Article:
WinGD to deliver hybrid energy systems for NYK newbuilds
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WinGD to deliver hybrid energy systems for NYK newbuilds

18 Aug 2021 (Last Updated August 18th, 2021 15:49)

These vessels will be constructed for Japanese owner NYK Line and operate on LNG.

WinGD to deliver hybrid energy systems for NYK newbuilds
Hybrid power systems can function on several operating modes. Credit: Joachim Druwe / Pixabay.

Swiss engine designer Winterthur Gas and Diesel (WinGD) has secured a contract to deploy hybrid energy systems on four newbuild pure car and truck carriers (PCTC).

These vessels will be constructed for Japanese owner NYK Line and are expected to be delivered in 2023.

China Merchants JinLing Shipyard, Nanjing, will be responsible for the construction of the vessels.

The ships will operate on liquefied natural gas (LNG), with WinGD’s 7X62DF-2.1 two-stroke engines, along with DC-links, battery systems and shaft generators.

The newbuilds are anticipated to carry vehicles mostly between Europe and the Middle East.

Through WinGD’s new Hybrid Control System, the company will support system integration as well as system-level energy management.

The company stated that it has improved spinning reserves, peak shaving and energy flow for enabling the main engine to operate constantly while evading inefficient generator loads.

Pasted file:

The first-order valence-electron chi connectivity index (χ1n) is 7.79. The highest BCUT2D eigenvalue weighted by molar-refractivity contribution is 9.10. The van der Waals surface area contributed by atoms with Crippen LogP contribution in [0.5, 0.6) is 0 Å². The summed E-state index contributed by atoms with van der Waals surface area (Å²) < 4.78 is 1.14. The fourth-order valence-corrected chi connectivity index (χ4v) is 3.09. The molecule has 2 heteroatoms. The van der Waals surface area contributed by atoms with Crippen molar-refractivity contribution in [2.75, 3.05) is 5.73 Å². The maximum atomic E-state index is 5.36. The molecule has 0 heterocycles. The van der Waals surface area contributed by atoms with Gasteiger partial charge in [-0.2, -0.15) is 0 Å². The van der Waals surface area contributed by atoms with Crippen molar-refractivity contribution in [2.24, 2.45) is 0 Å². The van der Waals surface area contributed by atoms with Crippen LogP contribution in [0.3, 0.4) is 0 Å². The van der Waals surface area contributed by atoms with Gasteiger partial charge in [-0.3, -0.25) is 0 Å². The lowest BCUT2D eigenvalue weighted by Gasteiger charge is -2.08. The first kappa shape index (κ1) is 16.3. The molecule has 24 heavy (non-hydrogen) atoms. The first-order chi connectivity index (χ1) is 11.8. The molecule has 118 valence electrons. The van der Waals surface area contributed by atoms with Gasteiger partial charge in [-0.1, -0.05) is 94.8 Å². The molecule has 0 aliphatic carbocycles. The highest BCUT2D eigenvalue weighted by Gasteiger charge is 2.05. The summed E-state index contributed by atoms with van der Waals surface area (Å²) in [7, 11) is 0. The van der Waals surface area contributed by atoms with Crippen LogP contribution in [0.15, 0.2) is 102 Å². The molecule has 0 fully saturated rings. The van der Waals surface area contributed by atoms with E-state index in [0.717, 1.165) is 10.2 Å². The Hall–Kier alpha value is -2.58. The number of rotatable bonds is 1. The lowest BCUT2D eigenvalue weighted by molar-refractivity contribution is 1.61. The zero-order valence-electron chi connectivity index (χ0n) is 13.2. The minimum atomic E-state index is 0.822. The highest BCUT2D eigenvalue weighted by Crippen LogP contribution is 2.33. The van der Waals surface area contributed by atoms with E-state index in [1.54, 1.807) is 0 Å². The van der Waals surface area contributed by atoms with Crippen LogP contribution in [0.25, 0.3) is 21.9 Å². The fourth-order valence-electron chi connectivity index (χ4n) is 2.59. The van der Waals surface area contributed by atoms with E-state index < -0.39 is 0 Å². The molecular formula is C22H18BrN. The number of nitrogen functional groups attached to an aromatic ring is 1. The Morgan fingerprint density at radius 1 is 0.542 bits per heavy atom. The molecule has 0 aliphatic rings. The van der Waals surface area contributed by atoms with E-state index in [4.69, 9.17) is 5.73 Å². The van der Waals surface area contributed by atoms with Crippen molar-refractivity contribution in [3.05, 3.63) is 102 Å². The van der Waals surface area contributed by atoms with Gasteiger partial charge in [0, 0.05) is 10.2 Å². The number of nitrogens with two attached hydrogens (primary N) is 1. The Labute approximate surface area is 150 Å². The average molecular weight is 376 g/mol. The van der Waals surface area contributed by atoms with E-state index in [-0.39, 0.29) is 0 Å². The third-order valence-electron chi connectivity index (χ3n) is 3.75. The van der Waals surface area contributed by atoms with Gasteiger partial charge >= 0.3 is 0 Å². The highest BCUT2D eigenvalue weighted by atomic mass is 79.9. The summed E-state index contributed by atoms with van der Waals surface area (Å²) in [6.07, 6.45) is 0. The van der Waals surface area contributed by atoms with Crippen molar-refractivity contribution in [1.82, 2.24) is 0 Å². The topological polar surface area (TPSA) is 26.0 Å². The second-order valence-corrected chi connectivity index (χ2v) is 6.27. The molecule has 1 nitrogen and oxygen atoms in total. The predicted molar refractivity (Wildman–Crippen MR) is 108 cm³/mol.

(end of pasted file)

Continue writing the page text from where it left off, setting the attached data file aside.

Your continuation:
Additionally, the LNG-battery configuration is expected to reduce carbon equivalent emissions by around 40% compared to ships running on heavy fuel oil.

NYK Line ship design team deputy manager Mr Keita Fukunaga said: “Battery hybrid technology improves fuel efficiency and emissions by mitigating main engine and electrical generator load fluctuations.

“This project is an important step in our plan to replace current vessels to newly built LNG-fuelled PCTCs, reducing the fleet’s carbon intensity by 50% by 2050.”

Hybrid power systems can function on several operating modes, including peak shaving, for efficient deep-sea shipping.

Other modes are efficient port manoeuvres and bow thruster operation, along with the use of batteries instead of auxiliaries for offering spinning reserve to fulfil the requirement of emergency power.

In a statement, WinGD said: “As low-speed engines are inherently more efficient than four-stroke engines, the carefully managed use of the main engine and electrical energy management aided by batteries can optimise the loading of auxiliary engines.”

In 2019, WinGD released a set of four new short-stroke engines for different types of vessels.